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What Is The Statute Of Limitations In Hawaii For A Personal Injury Claim?

Hawaii is known primarily as a vacation and tourism destination. However, even though most tourists visit this state without incidence, some are involved in serious accidents. These accidents may result in a minor injury, or they may cause injuries severe enough to affect the victim for the rest of his or her life.

If you or a loved one sustains an injury because an individual or organization in Hawaii was negligent, you can often file a legal claim against the responsible party. If you win the case, the court may require the responsible party to pay for your medical care, reimburse you for lost wages or pay you punitive damages for pain and suffering. However, in order to file a successful personal injury claim in Hawaii, you must file it before the statute of limitations expires.

What is a Statute of Limitations?

Hawaii‘s statute of limitations defines the amount of time you legally have to file a lawsuit. This means that if you have been seriously injured due to a car accident, slip and fall accident, surgical error, or any other form of negligence in the state of Hawaii, you only have a specified amount of time to file a claim against those responsible. Once that time limit expires, you can no longer file an injury claim in Hawaii, no matter how severe your injuries are.

States differ when it comes to the statute of limitations. In one state you may have 2 years to file a lawsuit while in another state you may have 3 years. Time limitations may also depend on the type of lawsuit that you are filing, such as filing a claim against a government entity versus a person or business.

When Does the Statute of Limitations Begin?

In most cases, the statute begins at the time the injury occurred, or at the time the injury should have been discovered in a reasonable manner. A car accident, for example, is a catastrophic event that is known to cause serious injuries, so the statute of limitations will begin on the date of the accident.

However, the statute of limitations surrounding medical malpractice claims will usually involve some flexibility around when you discovered the medical issue. For example, if you were the victim of a surgical error, you may not have discovered the injury for two years or more. In situations like this, the statute of limitations may not state until the date of discovery, as long as the delay was reasonable. If you were experiencing symptoms that should have alerted you to the injury, then you may not be allowed a delay in discovery.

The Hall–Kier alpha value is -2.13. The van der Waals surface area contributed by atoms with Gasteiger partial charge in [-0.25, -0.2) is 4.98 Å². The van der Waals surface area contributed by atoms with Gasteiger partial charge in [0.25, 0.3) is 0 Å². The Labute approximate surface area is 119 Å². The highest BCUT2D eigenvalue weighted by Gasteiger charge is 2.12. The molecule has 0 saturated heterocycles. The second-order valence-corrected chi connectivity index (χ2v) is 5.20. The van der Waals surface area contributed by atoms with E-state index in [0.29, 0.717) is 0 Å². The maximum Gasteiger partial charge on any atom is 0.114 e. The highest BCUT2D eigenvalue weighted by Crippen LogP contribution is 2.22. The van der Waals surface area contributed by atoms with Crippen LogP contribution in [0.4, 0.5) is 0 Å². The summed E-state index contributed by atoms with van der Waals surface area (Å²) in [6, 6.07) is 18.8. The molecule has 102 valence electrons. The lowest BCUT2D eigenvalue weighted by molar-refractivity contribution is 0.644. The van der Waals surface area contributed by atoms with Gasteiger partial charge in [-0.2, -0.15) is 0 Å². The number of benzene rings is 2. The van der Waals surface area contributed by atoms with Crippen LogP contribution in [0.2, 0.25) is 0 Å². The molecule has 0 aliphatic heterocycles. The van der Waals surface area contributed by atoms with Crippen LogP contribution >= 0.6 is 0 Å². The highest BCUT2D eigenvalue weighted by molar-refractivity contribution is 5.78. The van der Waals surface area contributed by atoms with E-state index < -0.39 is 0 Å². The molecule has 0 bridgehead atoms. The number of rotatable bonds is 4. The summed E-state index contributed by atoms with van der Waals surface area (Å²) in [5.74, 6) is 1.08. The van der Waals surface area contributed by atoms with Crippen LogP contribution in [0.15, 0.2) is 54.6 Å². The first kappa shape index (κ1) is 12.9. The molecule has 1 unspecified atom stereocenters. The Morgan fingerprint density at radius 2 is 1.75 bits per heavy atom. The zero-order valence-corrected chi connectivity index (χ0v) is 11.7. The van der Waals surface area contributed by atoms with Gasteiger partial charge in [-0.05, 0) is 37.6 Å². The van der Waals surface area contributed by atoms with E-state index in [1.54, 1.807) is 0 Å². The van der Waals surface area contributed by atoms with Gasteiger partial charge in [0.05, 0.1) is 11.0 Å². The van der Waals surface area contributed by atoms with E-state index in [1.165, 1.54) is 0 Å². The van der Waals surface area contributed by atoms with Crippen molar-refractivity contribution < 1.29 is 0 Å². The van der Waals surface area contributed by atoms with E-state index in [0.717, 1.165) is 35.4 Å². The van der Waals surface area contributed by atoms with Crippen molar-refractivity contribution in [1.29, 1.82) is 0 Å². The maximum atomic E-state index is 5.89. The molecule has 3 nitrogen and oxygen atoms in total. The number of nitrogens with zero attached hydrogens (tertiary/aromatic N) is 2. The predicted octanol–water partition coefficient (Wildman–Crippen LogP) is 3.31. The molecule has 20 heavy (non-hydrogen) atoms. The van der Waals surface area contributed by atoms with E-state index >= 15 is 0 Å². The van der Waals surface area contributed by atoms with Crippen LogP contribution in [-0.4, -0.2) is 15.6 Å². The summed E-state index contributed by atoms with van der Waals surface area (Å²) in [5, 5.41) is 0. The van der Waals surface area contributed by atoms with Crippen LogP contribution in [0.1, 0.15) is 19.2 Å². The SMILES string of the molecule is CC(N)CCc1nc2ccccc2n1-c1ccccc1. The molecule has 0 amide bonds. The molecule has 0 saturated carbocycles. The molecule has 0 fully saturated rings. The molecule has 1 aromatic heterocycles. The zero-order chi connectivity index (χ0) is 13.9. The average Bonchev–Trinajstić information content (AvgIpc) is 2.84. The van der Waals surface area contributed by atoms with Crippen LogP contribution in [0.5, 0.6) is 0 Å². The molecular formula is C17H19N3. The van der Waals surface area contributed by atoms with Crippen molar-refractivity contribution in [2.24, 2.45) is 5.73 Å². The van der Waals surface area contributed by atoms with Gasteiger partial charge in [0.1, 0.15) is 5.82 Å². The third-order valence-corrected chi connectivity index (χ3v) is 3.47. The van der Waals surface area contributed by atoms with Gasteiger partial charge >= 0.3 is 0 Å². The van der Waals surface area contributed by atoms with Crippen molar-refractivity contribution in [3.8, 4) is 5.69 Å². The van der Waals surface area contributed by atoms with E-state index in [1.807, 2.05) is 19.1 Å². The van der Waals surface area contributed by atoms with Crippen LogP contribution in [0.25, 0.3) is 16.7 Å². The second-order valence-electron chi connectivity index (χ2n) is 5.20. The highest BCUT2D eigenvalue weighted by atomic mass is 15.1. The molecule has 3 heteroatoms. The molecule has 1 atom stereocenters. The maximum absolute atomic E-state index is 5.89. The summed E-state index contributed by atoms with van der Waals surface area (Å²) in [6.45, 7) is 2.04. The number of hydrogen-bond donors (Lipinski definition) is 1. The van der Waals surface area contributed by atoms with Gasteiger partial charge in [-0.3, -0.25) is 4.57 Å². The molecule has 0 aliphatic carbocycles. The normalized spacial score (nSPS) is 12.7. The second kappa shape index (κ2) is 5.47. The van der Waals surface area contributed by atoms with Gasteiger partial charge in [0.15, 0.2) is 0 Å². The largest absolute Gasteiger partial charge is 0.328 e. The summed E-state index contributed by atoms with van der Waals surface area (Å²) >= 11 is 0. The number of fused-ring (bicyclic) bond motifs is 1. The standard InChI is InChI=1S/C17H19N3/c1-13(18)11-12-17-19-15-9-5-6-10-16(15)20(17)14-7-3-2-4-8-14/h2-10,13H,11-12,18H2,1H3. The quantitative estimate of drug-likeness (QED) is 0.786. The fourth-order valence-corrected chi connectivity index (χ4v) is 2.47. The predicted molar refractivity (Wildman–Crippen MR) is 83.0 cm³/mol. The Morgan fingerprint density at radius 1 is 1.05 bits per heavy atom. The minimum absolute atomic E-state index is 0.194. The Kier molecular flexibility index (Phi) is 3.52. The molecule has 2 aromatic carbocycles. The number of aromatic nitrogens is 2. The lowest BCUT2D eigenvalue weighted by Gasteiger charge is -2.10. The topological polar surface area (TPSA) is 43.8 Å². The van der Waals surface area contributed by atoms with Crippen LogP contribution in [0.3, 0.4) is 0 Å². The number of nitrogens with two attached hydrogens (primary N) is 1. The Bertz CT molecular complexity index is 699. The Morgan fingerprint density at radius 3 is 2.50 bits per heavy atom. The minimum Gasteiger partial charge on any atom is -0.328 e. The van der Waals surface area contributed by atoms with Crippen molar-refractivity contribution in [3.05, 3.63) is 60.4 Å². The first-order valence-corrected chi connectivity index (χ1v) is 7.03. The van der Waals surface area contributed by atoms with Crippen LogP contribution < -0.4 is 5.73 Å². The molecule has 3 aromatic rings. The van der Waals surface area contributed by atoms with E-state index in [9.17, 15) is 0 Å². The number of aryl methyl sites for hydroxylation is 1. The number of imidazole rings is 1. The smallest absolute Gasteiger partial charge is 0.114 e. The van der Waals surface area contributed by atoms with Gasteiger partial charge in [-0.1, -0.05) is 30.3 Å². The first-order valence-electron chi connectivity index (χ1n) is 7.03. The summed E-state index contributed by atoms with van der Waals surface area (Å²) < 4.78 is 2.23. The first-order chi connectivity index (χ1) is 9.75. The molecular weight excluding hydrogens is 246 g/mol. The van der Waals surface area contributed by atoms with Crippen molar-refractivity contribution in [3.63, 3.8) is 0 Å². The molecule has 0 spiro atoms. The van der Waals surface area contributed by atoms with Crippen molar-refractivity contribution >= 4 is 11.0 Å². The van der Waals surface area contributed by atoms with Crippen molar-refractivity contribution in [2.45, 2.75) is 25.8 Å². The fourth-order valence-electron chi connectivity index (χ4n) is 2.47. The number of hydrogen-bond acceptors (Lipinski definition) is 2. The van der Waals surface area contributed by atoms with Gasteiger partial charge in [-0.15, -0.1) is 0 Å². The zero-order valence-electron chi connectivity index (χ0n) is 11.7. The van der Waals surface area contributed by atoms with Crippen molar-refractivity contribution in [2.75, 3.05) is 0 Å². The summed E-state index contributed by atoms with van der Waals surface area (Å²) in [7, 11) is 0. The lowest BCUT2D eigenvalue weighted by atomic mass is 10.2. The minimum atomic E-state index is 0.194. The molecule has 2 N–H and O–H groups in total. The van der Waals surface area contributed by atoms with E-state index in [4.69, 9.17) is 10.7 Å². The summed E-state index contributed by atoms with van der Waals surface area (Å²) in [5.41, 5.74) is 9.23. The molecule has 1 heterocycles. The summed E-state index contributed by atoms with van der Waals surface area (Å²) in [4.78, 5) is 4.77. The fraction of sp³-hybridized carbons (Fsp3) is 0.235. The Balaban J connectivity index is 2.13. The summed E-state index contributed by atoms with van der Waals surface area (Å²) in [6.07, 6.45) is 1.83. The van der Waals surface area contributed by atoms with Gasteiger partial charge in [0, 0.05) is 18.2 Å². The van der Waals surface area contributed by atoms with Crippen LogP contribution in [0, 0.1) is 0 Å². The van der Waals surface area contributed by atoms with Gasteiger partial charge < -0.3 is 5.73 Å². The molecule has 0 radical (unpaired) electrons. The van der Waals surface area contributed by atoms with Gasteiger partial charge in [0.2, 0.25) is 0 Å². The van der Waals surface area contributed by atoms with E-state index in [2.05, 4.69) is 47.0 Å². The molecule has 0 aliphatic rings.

Different Cases Have Different Time Limits

The following time limits are imposed by the Hawaii statute of limitations for filing a Hawaii personal injury claim.

  • Standard claims (car accident, slip & fall, etc) – 2 years from the date of accident;
  • Medical malpractice – 2 years from the time when you discovered the malpractice error and injuries sustained;
  • Against a government entity – up to 2 years (or longer) from date of accident depending on the circumstances of the case.

Claims Against a Government Entity

Claims against a government entity include injuries that occur on city, county, or state-maintained property. They also include injuries that are caused by the negligence of a government employee, such as being hurt in a car accident caused by a city vehicle. The deadline for this type of claim remains the same regardless of the type of accident. Even if the type of accident would typically carry a statute of limitations longer than two years, the statute of limitations for claims against the state will supersede it. Government cases that involve a minor or mentally incompetent person may extend longer than 2 years.

If your accident requires you to file a claim against a county in Hawaii, you must do so within 6 months of the event. This deadline is firm regardless of the type of accident.

Don't Wait to File a Lawsuit

As soon as possible following an accident you should begin the process of filing a personal injury lawsuit. This includes preserving evidence of the accident and your injuries, informing the other parties involved that they are being sued, and contacting a Hawaii personal injury attorney. The sooner you set the lawsuit process in motion, the less likely you are to run out of time in regards to Hawaii’s statute of limitations.

Filing a lawsuit early not only prevents you from being denied by Hawaii’s statute of limitations but also helps keep your evidence fresh in your mind. Over time, your memory and the memory of witnesses and the other party may become weakened. It’s best to file early while the events of the accident are still fresh in your mind.

Contact a Hawaii Personal Injury Law Firm Today

After a serious accident in Hawaii, you should be able to spend your time focusing on your recovery; not dealing with insurance adjusters, never-ending paperwork and complicated legalese. The Hawaii personal injury attorneys at Davis Levin Livingston will fight for your rights while you focus on healing. Serving accident victims on Oahu, Maui, the Big Island, Kauai and beyond. Contact us today for a free case evaluation(808) 740-0633

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